Washing your hands correctly — using soap and water and washing for at least 20 seconds — or using hand sanitizer when soap and water aren’t available, still stands as the best way to prevent the spread of infectious diseases, according to the CDC.   

Stay home

The CDC, the WHO, governments, and healthcare workers are all urging people to stay home if they can. Obviously, some people don’t have the luxury of working from home, and people still need to venture out to grocery stores and gas stations. But when you can stay home, do so to flatten the curve. 

If you do need to leave the house, follow some basic preventative measures.

Follow local public health guidelines

By mid-March 2020, many states, counties, and cities implemented their own protective measures to slow the spread of the novel coronavirus. Many public and private schools are closed, and youth sports programs have been suspended just as college and professional sports have. Restaurants and bars are closed or have limited hours and capabilities, as do other nonessential businesses, such as clothing stores. 

If your state or local government has imposed guidelines, you should follow them to the best of your ability. 

Boost your immune system

On top of basic illness prevention, Moorcroft says the best (and only real) defense against disease is a strong immune system. Your body is better able to fight off illnesses when your immune system is really humming, he explains, and everyone should put in an effort to get theirs into tip-top shape. 

“This is a time to focus on all the healthy habits you may have been putting off,” Moorcroft says. “Start daily activities and food choices that support your health and turn them into habits that will lead to lifelong improvements in health. During this time, get adequate sleep and some fresh air and sunlight daily.” 

Also, stay hydrated, minimize overly processed foods and make sure to eat enough micronutrients when you can (try your best with what you can find at grocery stores right now).

Try to stay calm

In addition to your physical health, you should take care of your mental health. High-stress levels can take a toll on your immune system, which is the opposite of what you want in this situation. If you’re feeling overly anxious about COVID-19, follow these tips from a psychotherapist to keep your nerves calm.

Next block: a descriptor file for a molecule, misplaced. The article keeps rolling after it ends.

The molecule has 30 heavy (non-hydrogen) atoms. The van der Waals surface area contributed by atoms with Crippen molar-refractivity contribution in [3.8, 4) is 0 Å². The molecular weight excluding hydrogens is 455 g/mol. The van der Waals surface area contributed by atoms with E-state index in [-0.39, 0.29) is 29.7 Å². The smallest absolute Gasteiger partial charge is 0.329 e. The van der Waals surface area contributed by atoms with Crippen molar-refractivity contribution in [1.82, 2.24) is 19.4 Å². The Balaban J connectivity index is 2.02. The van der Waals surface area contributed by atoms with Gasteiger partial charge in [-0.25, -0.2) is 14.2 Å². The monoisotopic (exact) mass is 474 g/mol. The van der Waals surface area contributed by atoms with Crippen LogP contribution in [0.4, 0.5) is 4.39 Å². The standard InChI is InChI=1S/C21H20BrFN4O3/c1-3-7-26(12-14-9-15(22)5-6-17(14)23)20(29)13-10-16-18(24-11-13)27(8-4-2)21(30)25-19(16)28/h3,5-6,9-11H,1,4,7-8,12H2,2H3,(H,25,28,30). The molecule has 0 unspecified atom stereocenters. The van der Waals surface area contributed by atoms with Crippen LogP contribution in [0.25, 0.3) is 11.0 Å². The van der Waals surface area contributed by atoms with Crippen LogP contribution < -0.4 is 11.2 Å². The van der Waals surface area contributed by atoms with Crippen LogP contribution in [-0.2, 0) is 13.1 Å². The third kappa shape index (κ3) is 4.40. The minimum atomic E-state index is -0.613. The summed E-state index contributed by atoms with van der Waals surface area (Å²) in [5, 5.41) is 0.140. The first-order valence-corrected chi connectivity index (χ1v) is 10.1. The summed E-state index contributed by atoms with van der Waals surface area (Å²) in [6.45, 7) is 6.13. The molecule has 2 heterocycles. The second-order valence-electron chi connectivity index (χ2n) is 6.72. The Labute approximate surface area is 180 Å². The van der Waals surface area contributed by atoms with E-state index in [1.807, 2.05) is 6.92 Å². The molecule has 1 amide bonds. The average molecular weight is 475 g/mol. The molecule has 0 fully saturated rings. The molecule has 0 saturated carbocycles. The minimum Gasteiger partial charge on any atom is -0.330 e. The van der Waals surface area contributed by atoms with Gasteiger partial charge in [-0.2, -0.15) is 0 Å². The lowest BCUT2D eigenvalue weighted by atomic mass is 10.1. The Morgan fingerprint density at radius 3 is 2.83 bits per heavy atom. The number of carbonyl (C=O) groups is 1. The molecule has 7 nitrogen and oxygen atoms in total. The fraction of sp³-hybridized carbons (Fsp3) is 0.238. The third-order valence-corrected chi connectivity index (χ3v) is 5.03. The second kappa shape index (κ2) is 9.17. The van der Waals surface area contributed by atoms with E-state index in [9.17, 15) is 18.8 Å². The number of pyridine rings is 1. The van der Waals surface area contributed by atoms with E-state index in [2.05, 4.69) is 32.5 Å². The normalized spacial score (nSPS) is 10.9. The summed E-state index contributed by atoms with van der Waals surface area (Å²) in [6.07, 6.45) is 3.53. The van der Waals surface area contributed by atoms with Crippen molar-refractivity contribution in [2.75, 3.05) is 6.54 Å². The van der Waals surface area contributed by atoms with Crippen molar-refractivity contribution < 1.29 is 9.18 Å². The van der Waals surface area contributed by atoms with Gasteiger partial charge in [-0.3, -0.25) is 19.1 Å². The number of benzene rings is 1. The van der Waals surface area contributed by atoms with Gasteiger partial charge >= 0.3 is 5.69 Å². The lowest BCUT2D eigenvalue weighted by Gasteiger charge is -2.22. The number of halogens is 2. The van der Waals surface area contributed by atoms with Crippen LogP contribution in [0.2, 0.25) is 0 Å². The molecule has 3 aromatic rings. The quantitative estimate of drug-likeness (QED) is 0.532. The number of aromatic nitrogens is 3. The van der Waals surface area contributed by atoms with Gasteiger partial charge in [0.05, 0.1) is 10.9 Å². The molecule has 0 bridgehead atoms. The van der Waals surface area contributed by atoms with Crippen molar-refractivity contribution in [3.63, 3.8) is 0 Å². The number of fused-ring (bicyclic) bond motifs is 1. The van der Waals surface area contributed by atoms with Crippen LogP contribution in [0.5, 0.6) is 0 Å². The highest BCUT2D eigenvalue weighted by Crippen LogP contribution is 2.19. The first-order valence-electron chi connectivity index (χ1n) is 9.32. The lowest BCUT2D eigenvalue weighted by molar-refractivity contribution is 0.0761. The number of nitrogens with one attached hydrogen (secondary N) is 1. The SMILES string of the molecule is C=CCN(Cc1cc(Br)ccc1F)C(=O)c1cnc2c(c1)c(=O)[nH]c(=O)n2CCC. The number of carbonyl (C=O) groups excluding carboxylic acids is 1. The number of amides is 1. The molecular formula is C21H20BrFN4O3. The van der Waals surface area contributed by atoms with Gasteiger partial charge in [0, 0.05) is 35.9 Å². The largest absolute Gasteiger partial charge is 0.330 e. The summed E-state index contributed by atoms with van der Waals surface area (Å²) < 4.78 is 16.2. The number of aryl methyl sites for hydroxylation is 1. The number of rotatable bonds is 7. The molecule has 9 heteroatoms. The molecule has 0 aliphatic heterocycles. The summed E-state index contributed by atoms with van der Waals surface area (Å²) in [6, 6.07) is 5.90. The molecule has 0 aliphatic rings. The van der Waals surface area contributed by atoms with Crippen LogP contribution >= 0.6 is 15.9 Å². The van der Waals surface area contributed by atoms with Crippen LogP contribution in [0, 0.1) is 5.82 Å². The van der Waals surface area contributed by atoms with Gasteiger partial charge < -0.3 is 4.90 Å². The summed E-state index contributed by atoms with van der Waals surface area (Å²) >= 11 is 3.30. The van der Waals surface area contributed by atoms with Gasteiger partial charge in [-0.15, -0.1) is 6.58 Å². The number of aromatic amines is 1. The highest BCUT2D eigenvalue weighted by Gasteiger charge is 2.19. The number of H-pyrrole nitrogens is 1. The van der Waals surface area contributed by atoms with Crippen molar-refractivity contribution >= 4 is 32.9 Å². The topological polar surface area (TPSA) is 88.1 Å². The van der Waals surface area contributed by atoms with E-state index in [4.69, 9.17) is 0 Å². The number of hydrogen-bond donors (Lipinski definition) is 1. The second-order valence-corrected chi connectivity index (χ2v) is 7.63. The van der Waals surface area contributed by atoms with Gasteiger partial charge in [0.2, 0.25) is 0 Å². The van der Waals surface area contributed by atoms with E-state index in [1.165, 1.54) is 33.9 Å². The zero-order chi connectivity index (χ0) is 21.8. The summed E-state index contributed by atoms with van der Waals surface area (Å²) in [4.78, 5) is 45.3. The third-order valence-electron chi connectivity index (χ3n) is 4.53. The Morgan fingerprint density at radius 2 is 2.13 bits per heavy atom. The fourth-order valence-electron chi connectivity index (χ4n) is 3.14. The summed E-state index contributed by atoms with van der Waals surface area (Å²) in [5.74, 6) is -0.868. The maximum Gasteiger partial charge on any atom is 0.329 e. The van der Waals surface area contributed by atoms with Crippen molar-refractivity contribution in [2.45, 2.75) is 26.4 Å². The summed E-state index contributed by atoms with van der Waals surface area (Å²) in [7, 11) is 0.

Other tips

Moorcroft also reiterates the CDC’s advice for avoiding coronavirus (and other respiratory diseases): 

  • Sneeze and cough into tissues or the crook of your elbow. If you get mucus or spit on your skin, clean it off right away. Avoid touching your face with unwashed hands.
  • Avoid close contact with people who are sick, especially people exhibiting respiratory symptoms and fever.
  • Stay home when you’re sick.
  • Regularly and thoroughly clean surfaces, such as countertops and doorknobs, with a disinfectant. 

As for face masks, the CDC still maintains that only those who are sick should wear them to prevent the spread of the virus. If you are not sick, you don’t need to wear a face mask unless you’re caring for someone who is sick.

How can I protect myself while traveling?

You really shouldn’t be traveling anywhere at this point, according to the WHO, the CDC, the federal government and state governments. Avoiding travel — even travel within your own city — is the best way to stop the spread of coronavirus, Moorcroft reiterates. For travel guidelines, check with your local or state officials, and stay up-to-date with federal travel restrictions, CDC recommendations, and WHO recommendations.

Stay informed

As COVID-19 spreads across the US, Moorcroft encourages everyone to stay armed with the facts. Specifically, he recommends monitoring the CDC website and the WHO website, where both agencies post daily updates on the number of cases in the US and in the world, as well as continually updated guidelines on how to protect yourself and others. 

It’s easy to get swept up in the ever-increasing amount of information available online, as well as the fear factor and misinformation from social media, and your best bet is to get your information from the actual health organizations that are investigating the issue firsthand. 

“I hope that people will feel empowered by knowing the facts,” Moorcroft says, “and say, ‘I have access to the information, I know how to take care of my body and I can keep myself safe.'”